The PFIS configuration state table also represents a higher, 3rd level of interlock protection. The state table entries ensure that the instrument will be moved through a tested and well-known sequence of states. The hardware interlocks are shadowed by the low-level LabVIEW software interlocks, ensuring that the hardware interlocks will not be tripped. Likewise, the low-level interlocks are shadowed by the state table entries, ensuring that the software interlocks will not be tripped!

One might complain that using a table-driven state machine precludes the possibility of saving time by operating mechanisms in parallel. We point out, though, that the two longest configurations, the etalons and the camera articulation, are mutually exclusive in a mechanical sense, and therefore cannot be done in parallel. Moreover, the three reconfigurations that don't result in a state change (slit masks, gratings, and filters) can be donein parallel, and we will use LabVIEW's parallel execution capabilities to do so.

Observing Procedures

PFIS commands are organized into a 3-level hierarchy, allowing access at the actuator, mechanism, or procedure level. We want to avoid controlling PFIS observing sequences by sending large numbers of low-level commands from the client (user interface) to the server. The knowledge of how to execute an observing sequence should lie in the server.

We have identified the observation sequences that make sense for each of the configuration states. These are discussed in the Operational Concepts Definition Document (SALT-3170AE0002).

Error Management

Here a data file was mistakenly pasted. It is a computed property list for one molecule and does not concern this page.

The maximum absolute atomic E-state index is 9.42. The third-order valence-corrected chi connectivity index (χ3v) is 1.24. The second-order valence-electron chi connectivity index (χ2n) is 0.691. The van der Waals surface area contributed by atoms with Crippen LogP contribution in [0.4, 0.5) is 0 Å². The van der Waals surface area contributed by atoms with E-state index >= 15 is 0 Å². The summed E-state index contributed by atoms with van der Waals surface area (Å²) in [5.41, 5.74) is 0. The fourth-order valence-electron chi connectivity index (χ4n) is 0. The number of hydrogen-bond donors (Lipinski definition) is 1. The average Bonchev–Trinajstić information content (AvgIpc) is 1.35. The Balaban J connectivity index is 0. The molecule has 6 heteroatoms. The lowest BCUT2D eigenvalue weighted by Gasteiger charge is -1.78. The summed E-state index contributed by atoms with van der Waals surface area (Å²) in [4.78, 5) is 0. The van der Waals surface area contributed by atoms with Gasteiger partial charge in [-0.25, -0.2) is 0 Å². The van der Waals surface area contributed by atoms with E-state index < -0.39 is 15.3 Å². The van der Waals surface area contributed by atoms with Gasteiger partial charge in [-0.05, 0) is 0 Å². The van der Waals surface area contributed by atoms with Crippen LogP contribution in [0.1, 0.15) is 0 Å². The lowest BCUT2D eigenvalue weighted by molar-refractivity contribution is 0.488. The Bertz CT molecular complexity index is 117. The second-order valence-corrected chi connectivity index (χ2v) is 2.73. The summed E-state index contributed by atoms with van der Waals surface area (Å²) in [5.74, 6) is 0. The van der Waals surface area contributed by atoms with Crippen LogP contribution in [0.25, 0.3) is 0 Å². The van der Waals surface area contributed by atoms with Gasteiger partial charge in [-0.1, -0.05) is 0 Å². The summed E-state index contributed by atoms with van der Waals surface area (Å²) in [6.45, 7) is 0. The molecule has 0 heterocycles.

We will manage errors using the standard error management tools in LabVIEW. Each VI will take an error input and provide an error output. The error flow will be wired up, one VI after another, in LabVIEW fashion. Each VI will inspect its error input, and decline to act if an error is indicated. If action is declined, then the input error will be passed on. If action is taken and an error is produced, then that error cluster will be passed on.

The error cluster will contain a specific description of the error: the interlock code, the sensor responsible for the failure, and so on.

Combined with a hierarchical set of VIs, this method will allow errors to flow up to the top, then over to the client interface.

Data and Command Management

All PFIS commands (text strings) and data clusters will be defined as LabVIEW "type def" clusters. The typedef clusters will all live in a single directory, allowing a convenient way of inspecting or using them en masse.

Communication with Other SALT Subsystems

PFIS must communicate with two other SALT subsystems: the SAAO CCD subsystem (PDET) and the Telescope Control System (TCS).

It sends set-up commands to PDET for configuring the CCD for exposures, and trades information with PDET for handshaking, slit mask peakup exposures, and FITS header keywords. No raw image data are exchanged; the interactions will be conducted using text strings. The vocabulary will be built up during the fabrication phase by the SAAO and PFIS teams.

PFIS interacts with the TCS to do slit mask peakups, and for the shuffle-and-nod observing procedures. These interactions will also use text strings. The vocabulary will be built up during the fabrication phase by the TCS and PFIS teams.